• Developing and pilot testing a set of microeconomic interventions (e.g., vouchers, financial literacy training, etc.) to reduce the risk of HIV transmission among economically disadvantaged transgender women in Richmond, VA and St. Louis MO/IL.
  • Assessing accidental needle-sticks among first responder and primary healthcare providers in Indiana on providing care for people who use drugs and HIV knowledge among injection drug users.
  • Examining factors that contribute to high pregnancy and birth rates among rural youth and designing and testing an intervention.
  • Evaluating transportation as a critical component of staying connected to care: (1) assessing the geographic distribution of people living with HIV in Indiana counties (Marion and surrounding counties) and ease of public transit access to nearby HIV physicians; (2) assessing the contributions of individual difficulties in obtaining transportation and neighborhood ease of access to public transit to HIV viral load suppression.
  • Assessing differences in adherence between antiretroviral therapy regimens that include protease inhibitors (effective, but taste bad) versus non-nucleoside reverse transcriptase inhibitors (less effective, but don't taste bad) among pediatric patient populations who are living with HIV.
  • Examining the socioemotional components of living with HIV/AIDS in Botswana.
  • Evaluating, in partnership with the STD Prevention Training Centers, the quality of STD services delivered by STD clinics in the U.S.
  • Assessing the HIV prevention efficacy of a video-based program for young black boys and their parents.
  • Comparing the socio-economic environment influencing HIV risk behaviors of transgender women in three U.S. cities.
  • Conducting a feasibility study of The Kinsey Institute condom use program, Home-based intervention (KI-HIS), adapted for men who have sex with men couples.

Project Cultivate

RCAP's Project Cultivate helps communities build foundations for health collectives in preparation for syringe exchange programming.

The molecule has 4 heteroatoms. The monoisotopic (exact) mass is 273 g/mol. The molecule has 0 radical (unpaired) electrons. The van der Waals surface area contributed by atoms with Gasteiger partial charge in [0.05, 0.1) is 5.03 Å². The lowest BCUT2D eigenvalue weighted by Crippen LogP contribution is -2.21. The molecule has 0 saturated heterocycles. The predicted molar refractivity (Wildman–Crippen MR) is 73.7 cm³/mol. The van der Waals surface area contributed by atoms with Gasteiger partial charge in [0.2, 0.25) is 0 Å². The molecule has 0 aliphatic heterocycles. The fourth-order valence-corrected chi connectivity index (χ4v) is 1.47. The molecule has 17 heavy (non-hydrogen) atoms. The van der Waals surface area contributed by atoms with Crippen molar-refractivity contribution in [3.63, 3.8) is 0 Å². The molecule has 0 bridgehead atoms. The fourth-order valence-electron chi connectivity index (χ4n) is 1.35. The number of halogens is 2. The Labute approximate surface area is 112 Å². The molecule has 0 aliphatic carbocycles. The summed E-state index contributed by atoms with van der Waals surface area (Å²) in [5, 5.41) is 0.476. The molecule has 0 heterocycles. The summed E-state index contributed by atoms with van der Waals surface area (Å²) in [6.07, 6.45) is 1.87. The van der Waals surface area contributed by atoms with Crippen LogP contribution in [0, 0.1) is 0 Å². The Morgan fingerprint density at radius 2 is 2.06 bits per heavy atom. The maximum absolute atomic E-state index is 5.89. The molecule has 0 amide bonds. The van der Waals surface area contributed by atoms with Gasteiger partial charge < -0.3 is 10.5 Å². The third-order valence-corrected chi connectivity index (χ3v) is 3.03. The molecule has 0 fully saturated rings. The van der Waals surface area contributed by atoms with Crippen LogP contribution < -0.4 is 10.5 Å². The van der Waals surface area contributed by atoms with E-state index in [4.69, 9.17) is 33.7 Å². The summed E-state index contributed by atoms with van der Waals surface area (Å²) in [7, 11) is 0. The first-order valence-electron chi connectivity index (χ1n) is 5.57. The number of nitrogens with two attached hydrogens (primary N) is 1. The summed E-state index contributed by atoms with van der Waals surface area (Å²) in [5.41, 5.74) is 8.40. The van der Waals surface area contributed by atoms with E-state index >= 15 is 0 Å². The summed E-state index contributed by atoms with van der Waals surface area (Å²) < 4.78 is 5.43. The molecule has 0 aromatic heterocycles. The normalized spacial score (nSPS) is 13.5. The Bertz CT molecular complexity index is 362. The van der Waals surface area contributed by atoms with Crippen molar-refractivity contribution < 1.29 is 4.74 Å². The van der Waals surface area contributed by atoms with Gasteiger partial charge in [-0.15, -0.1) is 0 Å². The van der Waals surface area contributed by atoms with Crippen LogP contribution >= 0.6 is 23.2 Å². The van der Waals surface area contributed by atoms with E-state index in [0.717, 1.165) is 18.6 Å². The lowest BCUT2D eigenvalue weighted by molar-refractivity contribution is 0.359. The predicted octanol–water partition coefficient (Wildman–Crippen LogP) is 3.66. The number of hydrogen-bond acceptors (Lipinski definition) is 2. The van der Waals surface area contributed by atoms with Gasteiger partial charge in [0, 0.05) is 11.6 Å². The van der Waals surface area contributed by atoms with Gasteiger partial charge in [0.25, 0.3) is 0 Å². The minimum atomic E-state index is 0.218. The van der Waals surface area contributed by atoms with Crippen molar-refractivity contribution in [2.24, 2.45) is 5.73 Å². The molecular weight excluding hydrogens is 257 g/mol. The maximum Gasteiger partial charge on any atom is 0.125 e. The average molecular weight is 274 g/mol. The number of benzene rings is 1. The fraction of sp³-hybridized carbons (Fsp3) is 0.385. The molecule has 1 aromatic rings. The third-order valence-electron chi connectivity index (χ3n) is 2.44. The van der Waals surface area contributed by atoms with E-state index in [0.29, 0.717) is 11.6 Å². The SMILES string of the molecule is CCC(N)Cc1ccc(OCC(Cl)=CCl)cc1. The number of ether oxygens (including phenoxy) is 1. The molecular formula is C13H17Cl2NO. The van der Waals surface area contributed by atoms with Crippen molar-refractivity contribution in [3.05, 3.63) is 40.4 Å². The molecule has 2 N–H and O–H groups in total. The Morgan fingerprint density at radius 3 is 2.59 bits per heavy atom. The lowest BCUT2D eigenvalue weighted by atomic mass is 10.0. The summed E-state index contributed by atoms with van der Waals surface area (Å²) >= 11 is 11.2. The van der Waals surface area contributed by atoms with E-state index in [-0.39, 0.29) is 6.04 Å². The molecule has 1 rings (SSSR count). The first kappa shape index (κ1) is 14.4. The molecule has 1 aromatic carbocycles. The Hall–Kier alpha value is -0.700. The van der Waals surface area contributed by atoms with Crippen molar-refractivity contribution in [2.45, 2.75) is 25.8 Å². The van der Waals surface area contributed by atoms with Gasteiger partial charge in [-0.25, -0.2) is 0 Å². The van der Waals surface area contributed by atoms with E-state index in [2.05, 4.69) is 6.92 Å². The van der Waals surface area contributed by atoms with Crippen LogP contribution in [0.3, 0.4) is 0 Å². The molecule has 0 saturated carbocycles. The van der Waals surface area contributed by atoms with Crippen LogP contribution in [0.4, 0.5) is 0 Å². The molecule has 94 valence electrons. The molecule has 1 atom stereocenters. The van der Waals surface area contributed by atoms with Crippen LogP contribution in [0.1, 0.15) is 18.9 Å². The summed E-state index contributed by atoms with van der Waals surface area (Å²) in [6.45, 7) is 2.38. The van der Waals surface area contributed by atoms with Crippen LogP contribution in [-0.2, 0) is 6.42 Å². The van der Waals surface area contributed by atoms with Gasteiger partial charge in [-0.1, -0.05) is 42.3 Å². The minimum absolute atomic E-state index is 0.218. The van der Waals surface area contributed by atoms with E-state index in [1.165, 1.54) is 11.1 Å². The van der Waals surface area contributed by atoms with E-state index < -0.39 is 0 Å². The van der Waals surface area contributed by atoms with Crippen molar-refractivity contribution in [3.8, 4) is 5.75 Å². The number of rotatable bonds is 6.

Condom Use Research

The Kinsey Institute Condom Use Research Team (KI-CURT), and joint project of KI and the Rural Center for AIDS/STD Prevention, is an internationally recognized, multidisciplinary team that was formed in 2000 and is vested in advancing global sexual health through its research on the behavioral aspects of male condom use. KI-CURT is comprised of

  • KI senior scientists Stephanie Sanders and William Yarber at Indiana University, and
  • KI research fellows Cynthia Graham at the University of Southampton, United Kingdom; Richard Crosby at University of Kentucky; and Robin Milhausen of the University of Guelph, Ontario.

KI-CURT has published over 50 articles and two book chapters on various condom use-associated variables such as pleasure, sexual arousal, fit and feel, use errors and problems, erection difficulties, circumcision status, motivation, self-efficacy, relationship type, and alcohol and drug use. In 2012 KI-CURT edited a special issue of the journal Sexual Health: Condom use to prevent sexually transmitted infections: a global perspective.

 

HIV/STD Prevention Guidelines

RCAP has developed, in collaboration with other HIV/STD organizations, two guides that provide direction for HIV/ STD prevention in rural communities. Copies of these guides are available by following the links below.

  • Tearing Down Fences: HIV/STD Prevention in Rural America
  • HIV/STD Prevention Guidelines for Native American Communities: American Indians, Alaska Natives, and Native Hawaiians